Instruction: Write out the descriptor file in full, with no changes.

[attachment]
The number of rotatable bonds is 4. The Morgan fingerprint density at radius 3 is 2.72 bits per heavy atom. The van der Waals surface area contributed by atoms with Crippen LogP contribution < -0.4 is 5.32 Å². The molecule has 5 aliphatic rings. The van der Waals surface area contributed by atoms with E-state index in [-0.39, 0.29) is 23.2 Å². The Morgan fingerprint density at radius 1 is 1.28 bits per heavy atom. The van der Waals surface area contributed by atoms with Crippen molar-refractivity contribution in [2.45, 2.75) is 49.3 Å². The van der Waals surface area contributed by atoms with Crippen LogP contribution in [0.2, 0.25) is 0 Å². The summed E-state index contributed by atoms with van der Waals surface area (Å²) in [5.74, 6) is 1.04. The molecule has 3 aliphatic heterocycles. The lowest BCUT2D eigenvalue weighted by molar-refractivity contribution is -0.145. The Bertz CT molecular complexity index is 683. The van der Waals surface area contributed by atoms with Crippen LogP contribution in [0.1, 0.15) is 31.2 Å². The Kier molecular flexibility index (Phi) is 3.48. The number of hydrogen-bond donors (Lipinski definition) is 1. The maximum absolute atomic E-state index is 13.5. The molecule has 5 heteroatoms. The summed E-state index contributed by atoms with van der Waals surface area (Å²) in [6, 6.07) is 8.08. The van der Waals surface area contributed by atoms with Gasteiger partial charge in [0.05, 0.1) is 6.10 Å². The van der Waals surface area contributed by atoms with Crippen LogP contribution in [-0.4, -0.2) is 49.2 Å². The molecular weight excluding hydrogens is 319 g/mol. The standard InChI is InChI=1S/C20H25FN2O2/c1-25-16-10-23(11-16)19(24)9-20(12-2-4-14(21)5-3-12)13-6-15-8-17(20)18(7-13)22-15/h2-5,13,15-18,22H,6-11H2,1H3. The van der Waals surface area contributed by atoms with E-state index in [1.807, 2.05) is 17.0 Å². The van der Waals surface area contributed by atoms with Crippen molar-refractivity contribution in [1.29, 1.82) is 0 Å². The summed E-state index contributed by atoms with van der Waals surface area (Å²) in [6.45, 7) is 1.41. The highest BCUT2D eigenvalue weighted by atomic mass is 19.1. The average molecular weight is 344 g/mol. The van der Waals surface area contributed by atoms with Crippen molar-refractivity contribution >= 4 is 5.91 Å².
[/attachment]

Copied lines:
The number of rotatable bonds is 4. The Morgan fingerprint density at radius 3 is 2.72 bits per heavy atom. The van der Waals surface area contributed by atoms with Crippen LogP contribution < -0.4 is 5.32 Å². The molecule has 5 aliphatic rings. The van der Waals surface area contributed by atoms with E-state index in [-0.39, 0.29) is 23.2 Å². The Morgan fingerprint density at radius 1 is 1.28 bits per heavy atom. The van der Waals surface area contributed by atoms with Crippen molar-refractivity contribution in [2.45, 2.75) is 49.3 Å². The van der Waals surface area contributed by atoms with Crippen LogP contribution in [0.2, 0.25) is 0 Å². The summed E-state index contributed by atoms with van der Waals surface area (Å²) in [5.74, 6) is 1.04. The molecule has 3 aliphatic heterocycles. The lowest BCUT2D eigenvalue weighted by molar-refractivity contribution is -0.145. The Bertz CT molecular complexity index is 683. The van der Waals surface area contributed by atoms with Crippen LogP contribution in [0.1, 0.15) is 31.2 Å². The Kier molecular flexibility index (Phi) is 3.48. The number of hydrogen-bond donors (Lipinski definition) is 1. The maximum absolute atomic E-state index is 13.5. The molecule has 5 heteroatoms. The summed E-state index contributed by atoms with van der Waals surface area (Å²) in [6, 6.07) is 8.08. The van der Waals surface area contributed by atoms with Gasteiger partial charge in [0.05, 0.1) is 6.10 Å². The van der Waals surface area contributed by atoms with Crippen LogP contribution in [-0.4, -0.2) is 49.2 Å². The molecular weight excluding hydrogens is 319 g/mol. The standard InChI is InChI=1S/C20H25FN2O2/c1-25-16-10-23(11-16)19(24)9-20(12-2-4-14(21)5-3-12)13-6-15-8-17(20)18(7-13)22-15/h2-5,13,15-18,22H,6-11H2,1H3. The van der Waals surface area contributed by atoms with E-state index in [1.807, 2.05) is 17.0 Å². The van der Waals surface area contributed by atoms with Crippen molar-refractivity contribution in [1.29, 1.82) is 0 Å². The summed E-state index contributed by atoms with van der Waals surface area (Å²) in [6.45, 7) is 1.41. The highest BCUT2D eigenvalue weighted by atomic mass is 19.1. The average molecular weight is 344 g/mol. The van der Waals surface area contributed by atoms with Crippen molar-refractivity contribution >= 4 is 5.91 Å².